Borg best in popularity stakes

Swedish finance minister Anders Borg is ranked highly by his party colleagues while defence minister Sten Tolgfors and trade minister Ewa Björling scored low in the popularity stakes among their peers.

The finance minister claimed the backing of 71 percent of the Alliance coalition when politicians were given the chance to rate the performance of their political seniors. Only 3 percent meanwhile approved of the defence minister’s efforts.

Tolgfors is second from bottom among government ministers. Only trade minister Ewa Björling scores less, with a lowly two percent approval rating.

The figures were presented by Sveriges Radio and have been collected from a survey of 1,119 leading local government politicians in the four Alliance parties. 66 percent of the surveys sent were returned and the replies were equally divided across the coalition parties.

One of the questions addressed whether the respondent felt that any of the current ministers should leave the government. There were no votes for a new prime minister and only 1 percent of replies called for a change in finance minister.

But more than 20 percent opined that Sten Tolgfors should be replaced and almost as many would like to see the back of former Liberal Party leader Lars Leijonborg. Local councillor Bengt Sylvan in Stockholm suburb Danderyd is one of those who would like to see Tolgfors replaced.

“He is incredibly weak as defence minister and he is also a conscientious objector,” Sylvan said to Ekot.

The defence minister was unwilling to comment on his popularity ranking. Tolgfors it seems is at least able to draw on support from his home base of Örebro.

“This is not fair. Sten Tolgfors is doing a good job and carries out the ambitions set out by the Alliance at the last election – to keep the departments managed and running smoothly,” said party ombudsman Jan Zetterström.

Zetterstöm is confident that Tolgfors can feel secure and that he will be renominated for his parliamentary seat.

“The members know the job that he has done and the work he is doing now.”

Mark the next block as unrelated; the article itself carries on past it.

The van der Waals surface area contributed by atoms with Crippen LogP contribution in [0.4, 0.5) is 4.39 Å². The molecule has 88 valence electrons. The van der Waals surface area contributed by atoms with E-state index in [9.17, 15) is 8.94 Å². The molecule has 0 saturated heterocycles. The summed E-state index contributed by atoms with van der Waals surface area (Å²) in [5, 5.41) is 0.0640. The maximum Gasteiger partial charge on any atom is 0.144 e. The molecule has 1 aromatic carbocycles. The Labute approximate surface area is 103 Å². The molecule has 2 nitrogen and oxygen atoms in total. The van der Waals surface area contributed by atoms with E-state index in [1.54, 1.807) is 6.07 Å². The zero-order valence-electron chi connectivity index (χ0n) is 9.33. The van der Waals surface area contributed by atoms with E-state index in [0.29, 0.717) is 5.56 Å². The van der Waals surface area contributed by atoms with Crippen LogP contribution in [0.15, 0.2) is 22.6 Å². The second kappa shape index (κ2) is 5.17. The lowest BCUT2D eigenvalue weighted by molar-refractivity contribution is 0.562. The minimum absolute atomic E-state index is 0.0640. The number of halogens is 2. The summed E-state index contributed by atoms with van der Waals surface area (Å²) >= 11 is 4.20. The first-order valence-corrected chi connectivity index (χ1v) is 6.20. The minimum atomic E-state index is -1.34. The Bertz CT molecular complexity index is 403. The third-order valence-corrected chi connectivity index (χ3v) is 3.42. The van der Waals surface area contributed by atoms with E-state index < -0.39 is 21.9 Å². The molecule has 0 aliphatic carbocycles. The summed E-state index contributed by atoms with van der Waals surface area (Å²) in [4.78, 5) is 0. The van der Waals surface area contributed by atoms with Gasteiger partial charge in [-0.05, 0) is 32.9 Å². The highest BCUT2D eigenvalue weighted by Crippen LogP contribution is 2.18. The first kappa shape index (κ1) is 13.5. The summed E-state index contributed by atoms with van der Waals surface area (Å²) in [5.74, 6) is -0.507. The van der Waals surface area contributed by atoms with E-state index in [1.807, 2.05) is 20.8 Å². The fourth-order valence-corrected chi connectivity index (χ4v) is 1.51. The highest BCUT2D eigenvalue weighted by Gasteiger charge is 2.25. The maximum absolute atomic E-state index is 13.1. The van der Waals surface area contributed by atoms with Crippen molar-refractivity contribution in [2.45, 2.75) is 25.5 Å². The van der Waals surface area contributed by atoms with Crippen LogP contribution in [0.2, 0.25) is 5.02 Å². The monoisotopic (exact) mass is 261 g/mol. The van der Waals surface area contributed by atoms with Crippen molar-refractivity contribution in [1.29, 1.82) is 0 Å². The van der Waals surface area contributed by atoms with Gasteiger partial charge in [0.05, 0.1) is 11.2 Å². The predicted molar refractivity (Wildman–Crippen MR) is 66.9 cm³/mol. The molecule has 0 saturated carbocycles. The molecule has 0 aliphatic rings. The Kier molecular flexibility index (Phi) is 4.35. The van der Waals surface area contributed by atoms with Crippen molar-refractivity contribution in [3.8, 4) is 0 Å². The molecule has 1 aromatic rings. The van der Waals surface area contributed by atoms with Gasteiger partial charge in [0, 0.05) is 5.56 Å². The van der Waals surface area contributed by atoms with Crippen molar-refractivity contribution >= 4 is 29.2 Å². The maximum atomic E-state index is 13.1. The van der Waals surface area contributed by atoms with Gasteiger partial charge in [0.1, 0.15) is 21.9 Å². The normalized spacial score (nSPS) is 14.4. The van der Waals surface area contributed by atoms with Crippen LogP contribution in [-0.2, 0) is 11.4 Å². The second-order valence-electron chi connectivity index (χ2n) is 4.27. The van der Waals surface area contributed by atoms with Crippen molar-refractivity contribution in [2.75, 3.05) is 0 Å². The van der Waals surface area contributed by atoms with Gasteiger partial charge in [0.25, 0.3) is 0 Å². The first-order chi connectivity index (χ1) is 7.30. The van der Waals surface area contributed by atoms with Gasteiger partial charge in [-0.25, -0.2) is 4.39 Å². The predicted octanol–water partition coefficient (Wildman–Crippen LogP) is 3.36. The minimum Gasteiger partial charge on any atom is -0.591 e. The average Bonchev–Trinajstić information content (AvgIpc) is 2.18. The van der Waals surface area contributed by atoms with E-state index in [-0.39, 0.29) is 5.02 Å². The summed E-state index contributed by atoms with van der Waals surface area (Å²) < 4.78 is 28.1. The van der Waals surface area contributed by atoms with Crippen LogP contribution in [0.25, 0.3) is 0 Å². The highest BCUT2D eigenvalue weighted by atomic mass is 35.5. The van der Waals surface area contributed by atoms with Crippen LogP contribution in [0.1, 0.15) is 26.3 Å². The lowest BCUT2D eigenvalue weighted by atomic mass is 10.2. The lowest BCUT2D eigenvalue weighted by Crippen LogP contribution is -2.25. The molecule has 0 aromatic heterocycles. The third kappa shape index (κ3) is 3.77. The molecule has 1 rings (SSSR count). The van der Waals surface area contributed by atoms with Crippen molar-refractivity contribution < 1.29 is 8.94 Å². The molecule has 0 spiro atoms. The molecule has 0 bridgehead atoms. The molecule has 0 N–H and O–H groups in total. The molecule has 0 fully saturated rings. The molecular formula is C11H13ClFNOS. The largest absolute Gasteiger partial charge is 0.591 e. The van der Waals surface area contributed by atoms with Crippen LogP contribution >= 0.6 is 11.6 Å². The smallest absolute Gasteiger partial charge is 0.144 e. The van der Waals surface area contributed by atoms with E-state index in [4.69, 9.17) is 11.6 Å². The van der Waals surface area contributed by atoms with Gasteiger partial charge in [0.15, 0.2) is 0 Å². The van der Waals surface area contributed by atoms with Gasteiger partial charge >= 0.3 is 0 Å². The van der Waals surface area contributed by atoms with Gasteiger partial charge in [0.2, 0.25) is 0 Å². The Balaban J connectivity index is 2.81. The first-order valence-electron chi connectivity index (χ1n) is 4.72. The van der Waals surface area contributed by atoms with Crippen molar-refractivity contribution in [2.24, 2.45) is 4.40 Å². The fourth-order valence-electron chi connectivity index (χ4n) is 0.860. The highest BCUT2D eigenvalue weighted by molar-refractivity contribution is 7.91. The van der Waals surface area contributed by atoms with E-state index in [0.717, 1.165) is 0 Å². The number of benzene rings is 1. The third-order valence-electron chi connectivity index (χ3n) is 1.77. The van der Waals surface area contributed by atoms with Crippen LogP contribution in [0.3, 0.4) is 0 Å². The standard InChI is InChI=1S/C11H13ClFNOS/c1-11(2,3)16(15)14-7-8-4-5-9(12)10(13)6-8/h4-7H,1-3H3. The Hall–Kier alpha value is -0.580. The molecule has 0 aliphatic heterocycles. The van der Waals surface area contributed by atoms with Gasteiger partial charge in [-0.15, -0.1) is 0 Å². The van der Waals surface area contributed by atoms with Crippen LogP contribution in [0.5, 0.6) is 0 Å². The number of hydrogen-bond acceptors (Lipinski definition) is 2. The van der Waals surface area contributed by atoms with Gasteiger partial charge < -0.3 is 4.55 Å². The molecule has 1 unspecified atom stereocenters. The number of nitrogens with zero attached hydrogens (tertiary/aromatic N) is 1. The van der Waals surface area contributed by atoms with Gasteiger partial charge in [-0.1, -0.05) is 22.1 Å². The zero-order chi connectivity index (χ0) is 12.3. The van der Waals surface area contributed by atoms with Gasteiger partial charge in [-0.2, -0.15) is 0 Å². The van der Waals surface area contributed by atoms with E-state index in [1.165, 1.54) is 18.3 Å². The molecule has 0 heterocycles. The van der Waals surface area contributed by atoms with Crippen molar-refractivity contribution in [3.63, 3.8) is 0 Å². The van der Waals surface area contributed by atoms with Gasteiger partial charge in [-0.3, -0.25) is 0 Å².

Sten Tolgfors replaced Mikael Oldenberg as defence minister in September 2007. Oldenberg left the government in protest over cuts in the defence budget. Oldenberg is considered to have done a particularly good job by 21 percent of the local politicians surveyed.

The four party leaders are all among the top six in the rankings table. Aside from Anders Borg they are joined by foreign minister Carl Bildt who claims fourth place, ahead of Centre Party leader Maud Olofsson and health and social affairs minister Göran Hägglund.


Sweden’s right-wing parties agree to bring back Norlén as Speaker 

The four parties backing Moderate leader Ulf Kristersson as prime minister on Sunday announced that they had agreed to keep the current Speaker, Andreas Norlén in place, when the role is put to a vote as parliament opens on Monday.

Sweden's right-wing parties agree to bring back Norlén as Speaker 

The parties won a three-seat majority over the bloc led by the incumbent Social Democrats in Sweden’s general election on September 11th, and are currently in the middle of negotiating how they will form Sweden’s next government. 

Sweden’s parliament meets at 11am for the official installation of the 349 MPs for this mandate period. The votes for the Speaker and three Deputy Speakers are the first item on the agenda, after which the parties each select their parliamentary leaders and then vote on who should chair each of the parliamentary committees. 

READ ALSO: What happens next as parliament reopens? 

In a joint press release announcing the decision, the parties also agreed that the Sweden Democrats would be given eight of the 16 chairmanships the bloc will have of parliamentary committees in the next parliament, and that MPs for all four parties would back Julia Kronlid, the Sweden Democrats’ Second Deputy Leader, as the second deputy Speaker, serving under Norlén. 

In the press release, the parties said that Norlén had over the last four years shown that he has “the necessary personal qualities and qualifications which the role requires”. 

The decision to retain Norlén, who presided over the 134 days of talks and parliamentary votes that led to the January Agreement in 2019, was praised by Social Democrat leader Magdalena Andersson. 

Norlén, she said in a statement, had “managed his responsibilities well over the past four years and been a good representative of Sweden’s Riksdag.” 

The decision to appoint Kronlid was opposed by both the Left Party and the Green Party, who said that she supported tightening abortion legislation, and did not believe in evolution.

The Green Party’s joint leader Märta Stenevi said that her party “did not have confidence in Julia Kronlid”, pointing to an interview she gave in 2014 when she said she did not believe that humans were descended from apes.

The party has proposed its finance spokesperson Janine Alm Ericson as a rival candidate. 

The Left Party said it was planning to vote for the Centre Party’s candidate for the post second deputy Speaker in the hope of blocking Kronlid as a candidate.